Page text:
Vancouver-based Sharc International Systems’ wastewater heat recovery technology extracts the natural warmth contained within wastewater and transfers the heat to the clean side of a heating system via a heat exchange mechanism.

Wastewater heat recovery project generates heating and cooling for Clyde Gateway

Vancouver-based Sharc International Systems Inc. announced on Tuesday that the Company’s UK subsidiary, SHARC Energy Systems, has begun construction work on a wastewater heat recovery project in Scotland.

The project will generate the heating and cooling services for Clyde Gateway, an 840 hectare regeneration program located in Glasgow, Scotland. It will provide an initial 2MW of capacity, with room to expand further as the development grows.

“Clyde Gateway has a commitment to delivering low carbon energy solutions that will benefit our local communities and businesses who are located here, so getting this innovative project under way is great news for the area,” said Ian Manson, the Chief Executive of Clyde Gateway.

As part of the project, SHARC Energy has entered into a working agreement with Scottish Water Horizons which will allow the company to tap in to the utility’s nearby sewers.

The company’s technology extracts the natural warmth contained within this water and transfers the heat to the clean side of the heating system via a heat exchange mechanism. The recovered heat is then amplified via heat pumps to generate the appropriate temperatures for use in all types of buildings.

Russ Burton, the Chief Operating Officer of SHARC Energy Systems, said “This project will enable us to further demonstrate our contribution to the Scottish Government’s ambitious and exciting energy decarbonization and transition strategy, aimed at developing a low carbon economy for Scotland.”

The project offers reduced carbon emissions and protection against energy shortages as wastewater is an inexhaustible resource.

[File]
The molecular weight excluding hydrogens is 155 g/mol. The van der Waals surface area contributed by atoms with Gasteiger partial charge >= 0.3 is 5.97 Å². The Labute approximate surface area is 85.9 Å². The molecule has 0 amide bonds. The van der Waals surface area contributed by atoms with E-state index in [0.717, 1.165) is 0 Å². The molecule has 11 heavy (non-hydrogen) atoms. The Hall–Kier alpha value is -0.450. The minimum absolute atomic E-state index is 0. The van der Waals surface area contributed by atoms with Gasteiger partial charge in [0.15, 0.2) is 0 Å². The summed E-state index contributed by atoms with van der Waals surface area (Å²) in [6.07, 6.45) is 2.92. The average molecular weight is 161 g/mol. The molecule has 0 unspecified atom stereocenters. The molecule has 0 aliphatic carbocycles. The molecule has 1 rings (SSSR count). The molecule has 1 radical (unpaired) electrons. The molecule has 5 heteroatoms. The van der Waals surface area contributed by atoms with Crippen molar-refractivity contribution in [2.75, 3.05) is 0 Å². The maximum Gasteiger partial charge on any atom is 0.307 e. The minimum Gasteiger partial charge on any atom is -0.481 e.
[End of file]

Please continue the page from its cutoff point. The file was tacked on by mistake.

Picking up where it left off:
Clyde Gateway staff will monitor and maintain all the SHARC units required to serve the site, enabling occupiers to have direct contact with their energy provider.

According to SHARC Energy, the system will integrate Solar PV, Battery Storage, Micro CHP and thermal stores into the project to help reduce the system’s reliance on grid electricity.

It will also demonstrate that by integrating technologies, heat pump systems can be an efficient alternative to the traditional combustion-based heating model currently in use.

“With heat accounting for more than 50 per cent of Scotland’s total energy use, it has never been more important to explore low-carbon, sustainable solutions to support our economy and protect our environment,” said Paul Kerr, Head of Scottish Water Horizons.

While SHARC’S system uses electricity to operate and generate heat, its idea to integrate on-site power generation means the system will also create its own electricity and will sell any surplus back to the grid.

And by integrating battery and thermal storage technologies on site, SHARC Energy says it will be able to avoid buying grid electricity during peak periods, when the price is highest.